When our son was diagnosed with food allergies, we were absorbed into a new way of life, learning the folkways of keeping him safe. We labeled every jar and can in our pantry and fridge so that anyone who visited could see at a glance what was safe (green) or unsafe (red). Like Curtis Sittenfeld, who wrote about learning to live with a child’s allergies in The New York Times, we came “to know certain products so well that when they get a new ingredient, it’s like a friend getting a haircut.” Continue reading
I live (mostly) by Michael Pollan’s advice to “eat all the junk food you want as long as you cook it yourself.” But Halloween is an exception. We live in a Sesame Street-like townhouse neighborhood in Washington, DC, so my kids can easily hit 100 houses while trick-or-treating. The candy haul is epic.
My food-allergic son has always been great about sorting out the candy he can’t eat, but the night can still be stressful, knowing that peanut butter and almond confections are in his bag.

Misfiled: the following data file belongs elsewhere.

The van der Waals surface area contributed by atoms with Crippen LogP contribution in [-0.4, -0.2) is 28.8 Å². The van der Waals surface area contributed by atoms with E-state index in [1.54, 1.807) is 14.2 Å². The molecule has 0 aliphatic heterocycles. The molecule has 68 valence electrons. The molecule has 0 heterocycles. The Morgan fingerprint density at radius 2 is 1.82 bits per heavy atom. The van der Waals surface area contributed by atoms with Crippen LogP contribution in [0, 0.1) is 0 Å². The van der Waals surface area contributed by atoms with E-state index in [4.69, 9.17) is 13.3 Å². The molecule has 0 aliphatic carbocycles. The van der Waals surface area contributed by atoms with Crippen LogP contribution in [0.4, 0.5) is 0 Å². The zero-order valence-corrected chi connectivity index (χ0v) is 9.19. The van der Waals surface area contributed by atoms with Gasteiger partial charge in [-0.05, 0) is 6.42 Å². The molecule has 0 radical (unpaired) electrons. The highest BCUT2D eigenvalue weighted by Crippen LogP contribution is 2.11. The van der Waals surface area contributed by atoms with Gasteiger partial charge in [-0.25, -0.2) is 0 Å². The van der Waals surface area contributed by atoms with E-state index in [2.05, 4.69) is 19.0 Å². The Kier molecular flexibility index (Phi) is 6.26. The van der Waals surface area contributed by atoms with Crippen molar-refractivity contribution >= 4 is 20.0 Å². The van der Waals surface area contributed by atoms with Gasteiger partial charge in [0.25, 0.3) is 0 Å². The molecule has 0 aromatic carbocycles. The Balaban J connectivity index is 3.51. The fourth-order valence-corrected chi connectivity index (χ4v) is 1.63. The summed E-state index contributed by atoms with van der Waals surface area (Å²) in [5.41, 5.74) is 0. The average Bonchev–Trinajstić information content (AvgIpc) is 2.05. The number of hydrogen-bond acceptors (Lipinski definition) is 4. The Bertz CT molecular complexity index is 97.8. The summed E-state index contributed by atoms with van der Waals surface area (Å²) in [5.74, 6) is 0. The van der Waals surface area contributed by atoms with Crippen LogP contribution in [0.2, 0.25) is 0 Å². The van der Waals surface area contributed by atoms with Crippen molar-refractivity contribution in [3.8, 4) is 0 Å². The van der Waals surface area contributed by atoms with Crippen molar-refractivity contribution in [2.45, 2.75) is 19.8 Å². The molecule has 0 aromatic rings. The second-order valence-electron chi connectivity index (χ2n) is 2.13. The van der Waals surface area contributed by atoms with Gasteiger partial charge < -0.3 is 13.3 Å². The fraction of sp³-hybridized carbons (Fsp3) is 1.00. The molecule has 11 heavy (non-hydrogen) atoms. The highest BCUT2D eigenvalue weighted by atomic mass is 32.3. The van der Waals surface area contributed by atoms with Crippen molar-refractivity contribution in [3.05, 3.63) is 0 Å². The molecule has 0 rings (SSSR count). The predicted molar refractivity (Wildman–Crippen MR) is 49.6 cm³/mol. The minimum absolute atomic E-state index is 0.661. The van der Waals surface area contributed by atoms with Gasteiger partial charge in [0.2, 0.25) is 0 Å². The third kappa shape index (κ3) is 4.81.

So we, along with many other food-allergy families, embraced a new idea this year: the Teal Pumpkin Project. Started by a food-allergy mom in Tennessee, the idea is that you paint a pumpkin teal (the theme color of FARE, the largest U.S. food-allergy advocacy group) and place it on your porch to let people know that non-food treats are offered at your house. Continue reading
Food Allergy Awareness Week is May 11-17. I decided to honor it by writing my first public post about being a food-allergy mom. Wendy Sue Swanson, MD, aka @SeattleMamaDoc, is generously hosting it on her blog, where I hope it will reach many, many people.
I’d love to hear what you think — about being a parent, living with food allergies, handling a challenging health situation, whatever this inspires. Please join me in the comments here or on the SeattleMamaDoc blog. Continue reading
Two videos recently impressed me with their use of illustration and narration to educate an audience about health.
First, the most recent video by Mike Evans, MD, who curates My Favourite Medicine:
Second, one by the 6-year-old son of Joyce Lee, MD, MPH:
Joyce wrote a thoughtful post about why she helped her son create the video: Online Peer to Peer Education or shall we call it Peer to Teacher Education?
These two videos happen to be hosted on YouTube, but of course other channels and sites are viable alternatives. What interests me is how approachable and informative they are, regardless of the production value.